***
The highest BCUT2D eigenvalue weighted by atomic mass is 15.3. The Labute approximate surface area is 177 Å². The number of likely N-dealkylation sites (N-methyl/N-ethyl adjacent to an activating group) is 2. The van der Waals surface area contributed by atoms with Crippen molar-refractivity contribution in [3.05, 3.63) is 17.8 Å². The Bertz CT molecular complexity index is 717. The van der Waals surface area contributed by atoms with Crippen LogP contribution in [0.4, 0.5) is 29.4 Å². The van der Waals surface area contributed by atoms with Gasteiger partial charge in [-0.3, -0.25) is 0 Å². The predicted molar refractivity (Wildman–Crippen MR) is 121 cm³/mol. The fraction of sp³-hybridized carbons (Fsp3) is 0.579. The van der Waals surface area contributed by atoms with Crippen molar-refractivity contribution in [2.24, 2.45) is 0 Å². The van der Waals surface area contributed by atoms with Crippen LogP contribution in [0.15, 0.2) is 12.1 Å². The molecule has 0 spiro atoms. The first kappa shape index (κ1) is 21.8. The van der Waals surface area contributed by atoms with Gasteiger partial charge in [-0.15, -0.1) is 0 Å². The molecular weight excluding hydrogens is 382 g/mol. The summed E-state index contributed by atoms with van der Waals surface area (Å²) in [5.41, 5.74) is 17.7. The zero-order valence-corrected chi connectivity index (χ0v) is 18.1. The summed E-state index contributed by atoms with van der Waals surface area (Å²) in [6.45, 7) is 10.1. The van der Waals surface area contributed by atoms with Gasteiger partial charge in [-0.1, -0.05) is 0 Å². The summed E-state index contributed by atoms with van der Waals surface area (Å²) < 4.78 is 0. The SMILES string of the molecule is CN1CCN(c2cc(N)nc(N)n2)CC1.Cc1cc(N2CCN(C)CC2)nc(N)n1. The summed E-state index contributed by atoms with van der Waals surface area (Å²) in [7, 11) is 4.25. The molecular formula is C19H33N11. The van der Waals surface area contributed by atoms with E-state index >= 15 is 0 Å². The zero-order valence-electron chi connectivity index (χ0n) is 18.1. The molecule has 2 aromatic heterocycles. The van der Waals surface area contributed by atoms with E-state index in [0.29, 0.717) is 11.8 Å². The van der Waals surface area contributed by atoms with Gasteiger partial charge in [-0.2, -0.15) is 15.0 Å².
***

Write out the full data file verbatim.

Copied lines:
The highest BCUT2D eigenvalue weighted by atomic mass is 15.3. The Labute approximate surface area is 177 Å². The number of likely N-dealkylation sites (N-methyl/N-ethyl adjacent to an activating group) is 2. The van der Waals surface area contributed by atoms with Crippen molar-refractivity contribution in [3.05, 3.63) is 17.8 Å². The Bertz CT molecular complexity index is 717. The van der Waals surface area contributed by atoms with Crippen LogP contribution in [0.4, 0.5) is 29.4 Å². The van der Waals surface area contributed by atoms with Gasteiger partial charge in [-0.3, -0.25) is 0 Å². The predicted molar refractivity (Wildman–Crippen MR) is 121 cm³/mol. The fraction of sp³-hybridized carbons (Fsp3) is 0.579. The van der Waals surface area contributed by atoms with Crippen molar-refractivity contribution in [2.24, 2.45) is 0 Å². The van der Waals surface area contributed by atoms with Crippen LogP contribution in [0.15, 0.2) is 12.1 Å². The molecule has 0 spiro atoms. The first kappa shape index (κ1) is 21.8. The van der Waals surface area contributed by atoms with Gasteiger partial charge in [-0.15, -0.1) is 0 Å². The molecular weight excluding hydrogens is 382 g/mol. The summed E-state index contributed by atoms with van der Waals surface area (Å²) in [5.41, 5.74) is 17.7. The zero-order valence-corrected chi connectivity index (χ0v) is 18.1. The summed E-state index contributed by atoms with van der Waals surface area (Å²) in [6.45, 7) is 10.1. The van der Waals surface area contributed by atoms with Gasteiger partial charge in [-0.1, -0.05) is 0 Å². The summed E-state index contributed by atoms with van der Waals surface area (Å²) < 4.78 is 0. The SMILES string of the molecule is CN1CCN(c2cc(N)nc(N)n2)CC1.Cc1cc(N2CCN(C)CC2)nc(N)n1. The summed E-state index contributed by atoms with van der Waals surface area (Å²) in [7, 11) is 4.25. The molecular formula is C19H33N11. The van der Waals surface area contributed by atoms with E-state index >= 15 is 0 Å². The zero-order valence-electron chi connectivity index (χ0n) is 18.1. The molecule has 2 aromatic heterocycles. The van der Waals surface area contributed by atoms with E-state index in [0.29, 0.717) is 11.8 Å². The van der Waals surface area contributed by atoms with Gasteiger partial charge in [-0.2, -0.15) is 15.0 Å².